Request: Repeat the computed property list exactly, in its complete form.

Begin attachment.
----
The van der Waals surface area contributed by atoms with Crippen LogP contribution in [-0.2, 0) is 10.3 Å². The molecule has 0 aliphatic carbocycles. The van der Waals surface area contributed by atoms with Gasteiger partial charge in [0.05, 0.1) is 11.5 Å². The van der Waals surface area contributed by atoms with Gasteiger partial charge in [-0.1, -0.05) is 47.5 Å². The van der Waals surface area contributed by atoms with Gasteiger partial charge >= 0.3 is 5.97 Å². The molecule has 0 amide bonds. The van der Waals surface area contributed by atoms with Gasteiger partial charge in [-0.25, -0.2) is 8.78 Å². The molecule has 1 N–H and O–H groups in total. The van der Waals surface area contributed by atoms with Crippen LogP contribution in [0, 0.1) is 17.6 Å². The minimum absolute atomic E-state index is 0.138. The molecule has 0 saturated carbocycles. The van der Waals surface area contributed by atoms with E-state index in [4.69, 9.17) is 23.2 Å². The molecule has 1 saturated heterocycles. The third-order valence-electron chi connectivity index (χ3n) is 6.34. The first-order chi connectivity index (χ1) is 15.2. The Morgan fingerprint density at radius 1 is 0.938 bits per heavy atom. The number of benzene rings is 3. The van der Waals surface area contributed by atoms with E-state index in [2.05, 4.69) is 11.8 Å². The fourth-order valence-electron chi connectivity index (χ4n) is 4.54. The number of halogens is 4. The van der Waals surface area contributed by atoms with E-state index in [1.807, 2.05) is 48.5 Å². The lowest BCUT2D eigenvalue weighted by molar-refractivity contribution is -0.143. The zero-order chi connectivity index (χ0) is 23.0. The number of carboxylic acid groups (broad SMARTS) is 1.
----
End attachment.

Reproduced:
The van der Waals surface area contributed by atoms with Crippen LogP contribution in [-0.2, 0) is 10.3 Å². The molecule has 0 aliphatic carbocycles. The van der Waals surface area contributed by atoms with Gasteiger partial charge in [0.05, 0.1) is 11.5 Å². The van der Waals surface area contributed by atoms with Gasteiger partial charge in [-0.1, -0.05) is 47.5 Å². The van der Waals surface area contributed by atoms with Gasteiger partial charge >= 0.3 is 5.97 Å². The molecule has 0 amide bonds. The van der Waals surface area contributed by atoms with Gasteiger partial charge in [-0.25, -0.2) is 8.78 Å². The molecule has 1 N–H and O–H groups in total. The van der Waals surface area contributed by atoms with Crippen LogP contribution in [0, 0.1) is 17.6 Å². The minimum absolute atomic E-state index is 0.138. The molecule has 0 saturated carbocycles. The van der Waals surface area contributed by atoms with E-state index in [4.69, 9.17) is 23.2 Å². The molecule has 1 saturated heterocycles. The third-order valence-electron chi connectivity index (χ3n) is 6.34. The first-order chi connectivity index (χ1) is 15.2. The Morgan fingerprint density at radius 1 is 0.938 bits per heavy atom. The number of benzene rings is 3. The van der Waals surface area contributed by atoms with E-state index in [2.05, 4.69) is 11.8 Å². The fourth-order valence-electron chi connectivity index (χ4n) is 4.54. The number of halogens is 4. The van der Waals surface area contributed by atoms with E-state index in [1.807, 2.05) is 48.5 Å². The lowest BCUT2D eigenvalue weighted by molar-refractivity contribution is -0.143. The zero-order chi connectivity index (χ0) is 23.0. The number of carboxylic acid groups (broad SMARTS) is 1.